“We need a governor who’s focused on creating jobs and giving us good schools. Not someone who wants to do my job,” says a doctor in “What It Means,” an ad McAuliffe is running this year to warn that GOP nominee Glenn Youngkin would work to ban abortion.

Eight years ago, in an ad titled “Offended,” a different doctor made the same criticism of then-GOP nominee Ken Cuccinelli. “I want a governor who’s focused on schools and creating jobs,” she said. “Not someone who wants to do my job.”

Virginia is the only state where governors are not permitted to seek reelection, though they can run again for the office after someone else has held it. In his successful 2013 bid, McAuliffe tapped Democratic ad-maker Adam Magnus to produce his spots. Magnus went on to found an ad firm, Magnus Pearson Media, which McAuliffe hired for this campaign. One result: The reappearance of some familiar footage and messages. (Magnus did not respond to a request for comment.)

In a 2013 spot titled “Sensible,” the Democrat was pictured talking to diners while wearing a dark shirt with bright stripes. In “Enough,” an ad from this year’s campaign, McAuliffe can be seen wearing the same shirt, in the same diner, with the same customers. The old “Sensible” spot also features footage of McAuliffe speaking to a man in a factory that first appeared in a 2013 spot, titled “In the Race.” 

The McAuliffe campaign confirmed that the footage was reused but did not comment on why. While the shifting nature of the pandemic has occasionally grounded candidates, McAuliffe has held plenty of public events, and fresh footage appears in other spots.

“Terry McAuliffe is running a cookie-cutter campaign and recycling his old material because he’s a tired, failed politician of the past with no new ideas,” said Youngkin spokesman Christian Martinez.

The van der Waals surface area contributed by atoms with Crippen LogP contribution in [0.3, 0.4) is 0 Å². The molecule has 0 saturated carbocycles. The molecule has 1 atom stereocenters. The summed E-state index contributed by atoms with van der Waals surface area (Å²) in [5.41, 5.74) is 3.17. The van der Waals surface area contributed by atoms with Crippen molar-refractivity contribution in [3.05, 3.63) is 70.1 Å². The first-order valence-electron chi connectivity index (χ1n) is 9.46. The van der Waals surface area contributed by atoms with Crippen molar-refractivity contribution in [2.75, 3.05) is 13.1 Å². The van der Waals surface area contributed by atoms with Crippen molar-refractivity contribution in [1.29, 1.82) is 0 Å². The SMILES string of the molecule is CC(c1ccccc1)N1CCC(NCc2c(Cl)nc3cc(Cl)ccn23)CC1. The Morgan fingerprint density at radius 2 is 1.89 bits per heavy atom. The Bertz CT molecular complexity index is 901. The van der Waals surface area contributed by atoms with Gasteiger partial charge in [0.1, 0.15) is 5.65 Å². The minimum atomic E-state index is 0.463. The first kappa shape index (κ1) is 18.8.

The Democrat’s campaign did criticize Youngkin over some of his ads — specifically, some testimonial spots that have featured supporters who oppose vaccine mandates. “Education,” a Youngkin ad about the state’s teaching standards, features Paul Troth, a teacher who has posted critically on Facebook about vaccines. 

“Stay strong and much respect,” Troth wrote on a news story about an Olympic swimmer refusing the coronavirus vaccine. In another post, he criticized Loudoun County Public Schools for requiring vaccines for teachers. “Shame on you who don’t speak out against this slippery slope of tyranny,” he added.

“Glenn Youngkin has been remarkably consistent in peddling anti-vaccine rhetoric, emboldening anti-vaccine extremists, and advancing dangerous policies that would prolong the pandemic and hurt our economy,” said McAuliffe spokesman Renzo Olivari.

Youngkin’s campaign dismissed that criticism, pointing to an ad buy in which Youngkin urged Virginians to get vaccinated. “Every chance he gets, Youngkin encourages Virginians to join him in getting vaccinated because that’s what leaders do,” Martinez said. “Terry McAuliffe is doing what power-hungry rulers do and wants people to be fired if they don’t obey his orders.”

McAuliffe and Youngkin will meet tonight in their second televised debate, hosted by the Northern Virginia Chamber of Commerce.

Poll watch

Terry McAuliffe (D): 48% (+1 since August)
Glenn Youngkin (R): 43% (+1)

When he hits back at the Democratic nominee, Youngkin frequently suggests that McAuliffe is desperate and sees the Nov. 2 election slipping away from him. Public polling has found more consistency than movement in the race, though, with the Democrat leading in all but one poll — one that found Republican voters far more interested in voting — and never leading by much. Little has changed in Monmouth's surveys, but McAuliffe has gained ground in one swing region, Tidewater, while Youngkin has gained in another, the Richmond suburbs. On each issue polled, except for the “economy,” voters have slightly more trust in McAuliffe than in Youngkin; on abortion, which McAuliffe seized onto as an issue after the Supreme Court let stand a Texas measure sharply limiting abortion, the Democrat leads by 8 points, smaller than his advantage on handling the pandemic.


On Monday, Oregon became the first state to finish its congressional maps for the coming decade, after Gov. Kate Brown (D) signed off on lines drawn by Democrats to give the party a 5-to-1 advantage — up from their current 4-to-1 advantage. It was a reversal from what Republicans expected earlier this year, after the Democratic majority gave the minority equal representation on a redistricting committee to prevent it from exiting the capitol in Salem and denying quorum. Republicans quickly announced plans to challenge the map.